We love finding out about Motley jewellery that’s worn alongside treasured family heirlooms on your fingers, wrists, necks and ears. Here writer and Motley crew member Galina AP tells us about her favourite jewellery – from the pasta necklace her children made to a traditional Russian wedding ring.
Jewellery might be used as a sign of prestige and wealth for some, but for me it was always about sentimental value, originality and craftsmanship.
Each piece in my own jewellery collection, from necklaces and bracelets made by my own children to heirlooms or pieces given to me by loved ones, is precious irrespective of its value. I am so innately connected to some of them that I feel a little lost and less self-assured when I am without them.
When Motley asked me to do a guest blog on my own collection, I gladly said “yes’…. only to start ‘struggling’ as soon as I had to pick a few pieces I wanted to write about. Here are the ones I chose.
Leopard Ring: My late father gave this to my mother, and I was always in utter awe of the delicate yet striking design. Suffice to say I was delighted when my mother gave it to me a few years ago, with miniature matching earrings. The company that designed it has a history of Spanish craftsmanship that lives on through each stunning piece. In time, I will pass it to my daughter (who already embodies Leopard-like strength and determination).
Russian wedding band: I have been married to the same lovely man for over two decades. Even though the design of this ring is simple – no bells and whistles, just a traditional Russian rose gold band – it is one of my most cherished, sentimental pieces. It symbolises love, long-term commitment and the shared trials and tribulations that have matured us like wine in an oak barrel.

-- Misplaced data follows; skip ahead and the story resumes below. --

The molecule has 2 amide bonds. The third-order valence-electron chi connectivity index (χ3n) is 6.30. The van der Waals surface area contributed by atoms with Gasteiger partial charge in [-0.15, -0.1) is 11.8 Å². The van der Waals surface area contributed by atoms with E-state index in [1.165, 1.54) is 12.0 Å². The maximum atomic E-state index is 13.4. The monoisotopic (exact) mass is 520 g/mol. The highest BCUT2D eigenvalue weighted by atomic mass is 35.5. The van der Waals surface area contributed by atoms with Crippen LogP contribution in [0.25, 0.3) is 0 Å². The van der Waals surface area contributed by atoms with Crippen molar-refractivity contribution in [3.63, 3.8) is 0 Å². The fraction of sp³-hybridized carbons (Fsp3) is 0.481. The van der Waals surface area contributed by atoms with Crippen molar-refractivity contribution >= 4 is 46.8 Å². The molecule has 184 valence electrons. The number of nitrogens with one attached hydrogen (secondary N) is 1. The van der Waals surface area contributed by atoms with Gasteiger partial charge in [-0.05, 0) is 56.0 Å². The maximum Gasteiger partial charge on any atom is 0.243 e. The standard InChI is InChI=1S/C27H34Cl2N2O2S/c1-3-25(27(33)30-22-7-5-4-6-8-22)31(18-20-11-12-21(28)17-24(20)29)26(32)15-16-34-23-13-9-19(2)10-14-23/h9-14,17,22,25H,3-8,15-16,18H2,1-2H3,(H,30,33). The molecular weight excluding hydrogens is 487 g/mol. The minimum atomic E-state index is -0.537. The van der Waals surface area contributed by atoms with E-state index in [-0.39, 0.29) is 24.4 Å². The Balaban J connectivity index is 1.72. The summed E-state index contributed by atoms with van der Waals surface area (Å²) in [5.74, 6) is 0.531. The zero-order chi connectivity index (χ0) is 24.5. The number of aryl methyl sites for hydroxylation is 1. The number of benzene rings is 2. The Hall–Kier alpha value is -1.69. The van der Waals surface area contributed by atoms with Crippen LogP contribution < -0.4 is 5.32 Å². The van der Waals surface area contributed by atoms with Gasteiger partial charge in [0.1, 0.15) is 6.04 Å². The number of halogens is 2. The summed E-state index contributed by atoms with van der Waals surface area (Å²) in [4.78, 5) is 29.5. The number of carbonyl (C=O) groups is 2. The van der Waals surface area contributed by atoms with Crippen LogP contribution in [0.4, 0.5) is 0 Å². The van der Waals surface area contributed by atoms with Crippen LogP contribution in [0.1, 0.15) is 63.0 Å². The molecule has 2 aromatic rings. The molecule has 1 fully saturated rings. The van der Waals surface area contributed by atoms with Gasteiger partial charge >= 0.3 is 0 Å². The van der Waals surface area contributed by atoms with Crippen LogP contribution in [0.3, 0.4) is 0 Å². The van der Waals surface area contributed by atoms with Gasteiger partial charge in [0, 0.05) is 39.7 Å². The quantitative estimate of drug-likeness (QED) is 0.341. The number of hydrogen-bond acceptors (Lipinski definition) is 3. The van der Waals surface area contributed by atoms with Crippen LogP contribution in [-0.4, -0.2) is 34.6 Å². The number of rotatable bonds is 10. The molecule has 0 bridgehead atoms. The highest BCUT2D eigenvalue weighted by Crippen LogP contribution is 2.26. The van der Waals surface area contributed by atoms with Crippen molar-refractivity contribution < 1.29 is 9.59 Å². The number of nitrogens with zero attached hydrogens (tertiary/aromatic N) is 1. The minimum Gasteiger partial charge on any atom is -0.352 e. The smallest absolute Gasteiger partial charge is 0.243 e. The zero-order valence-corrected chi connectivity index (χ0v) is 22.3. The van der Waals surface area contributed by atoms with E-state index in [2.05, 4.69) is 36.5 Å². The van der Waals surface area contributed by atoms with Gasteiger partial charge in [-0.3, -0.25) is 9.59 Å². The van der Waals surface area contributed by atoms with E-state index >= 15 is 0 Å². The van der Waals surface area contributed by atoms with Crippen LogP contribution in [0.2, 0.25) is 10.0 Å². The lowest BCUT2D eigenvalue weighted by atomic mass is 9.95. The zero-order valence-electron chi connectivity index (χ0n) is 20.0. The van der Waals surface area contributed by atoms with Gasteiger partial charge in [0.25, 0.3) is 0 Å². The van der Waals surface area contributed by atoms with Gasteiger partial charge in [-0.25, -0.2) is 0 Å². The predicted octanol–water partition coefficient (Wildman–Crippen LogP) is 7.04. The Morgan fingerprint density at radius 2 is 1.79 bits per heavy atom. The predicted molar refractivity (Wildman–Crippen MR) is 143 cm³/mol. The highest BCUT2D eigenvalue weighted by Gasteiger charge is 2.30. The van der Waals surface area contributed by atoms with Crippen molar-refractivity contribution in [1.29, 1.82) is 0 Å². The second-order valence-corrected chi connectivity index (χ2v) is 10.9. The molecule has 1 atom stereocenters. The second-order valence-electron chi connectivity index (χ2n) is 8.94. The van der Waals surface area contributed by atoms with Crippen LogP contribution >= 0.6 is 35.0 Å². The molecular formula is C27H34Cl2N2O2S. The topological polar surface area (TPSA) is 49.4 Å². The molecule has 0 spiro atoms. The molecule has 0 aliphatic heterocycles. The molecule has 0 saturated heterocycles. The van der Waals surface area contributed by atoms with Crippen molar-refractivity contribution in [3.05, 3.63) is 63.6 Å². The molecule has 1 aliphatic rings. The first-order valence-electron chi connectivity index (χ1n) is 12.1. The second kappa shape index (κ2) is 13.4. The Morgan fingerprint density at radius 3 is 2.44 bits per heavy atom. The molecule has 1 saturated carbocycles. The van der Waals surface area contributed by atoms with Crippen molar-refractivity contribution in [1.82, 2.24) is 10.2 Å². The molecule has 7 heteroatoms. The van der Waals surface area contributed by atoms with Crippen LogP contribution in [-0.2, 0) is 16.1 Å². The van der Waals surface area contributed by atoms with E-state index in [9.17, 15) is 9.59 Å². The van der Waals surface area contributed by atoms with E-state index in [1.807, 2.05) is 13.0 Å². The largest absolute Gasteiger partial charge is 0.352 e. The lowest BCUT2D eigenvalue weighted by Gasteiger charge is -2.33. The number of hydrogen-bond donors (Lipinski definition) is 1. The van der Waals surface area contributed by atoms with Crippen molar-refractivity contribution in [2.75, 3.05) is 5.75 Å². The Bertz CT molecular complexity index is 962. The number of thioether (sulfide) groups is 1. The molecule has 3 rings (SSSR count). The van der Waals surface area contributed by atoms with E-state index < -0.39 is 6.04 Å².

My father’s cufflinks & floating diamond necklace: The necklace was given to me by my husband for an anniversary, and I instantly loved how light and delicate it is. The cufflinks aren’t technically mine and were given to me by my mother for “safe-keeping’…until my son comes of age. I actually welled up when my mother gave me a little box and I opened it. I had a very close connection to my father and even many years after his untimely death I continue to miss him terribly.
On a spur of a moment I added the cufflinks, like beads, to the necklace that my husband gave me. And now I wear the necklace with the cufflinks, keeping the memories of my father close to my heart.
The moment I will pass the cufflinks on to my son will be special, just like the one when my grandmother passed on a simple gold necklace with a personalised name tag to me at my grandfather’s funeral, which he had made for me around the time I was born. Those items have a special meaning and energy that help me, like lucky talismans or a protective cloak.
Charlotte Garnett’s ring: I think Charlotte’s Power Ring had me in its grip the moment I saw it on Motley’s Instagram. I ordered it just before Christmas, telling my husband that I found a perfect gift for him… to give me. And it didn’t disappoint – housed in a pretty box, wrapped in a bright orange pouch. When I don’t wear it, I keep it close. It is tactile, mysterious and sensual – I touch it, like prayer beads, in moments of contemplation. When I get cross or upset, it helps bring tension down. Charlotte herself is a talented Saraband graduate, and carries forward the creative banner of its founder, Alexander McQueen. Motley is with her along the way – a small but mighty brand showcasing very unique design talent that deserves recognition.
Jewellery is unique. When it is given or gifted, it’s infused with emotions and memories – and then passed on for someone else to do the same. A pasta necklace made by one of my children might not last a lifetime, but every time I see it on my desk, I smile. A crystal bead bracelet my best friend made especially for me. A giraffe necklace for my son’s birth. A sexy ring I bought for myself at an airport that makes me giggle when I wear it. Each represents a treasured memory or loved one. I am so grateful for my little treasures, and for the people in my life who gave them to me.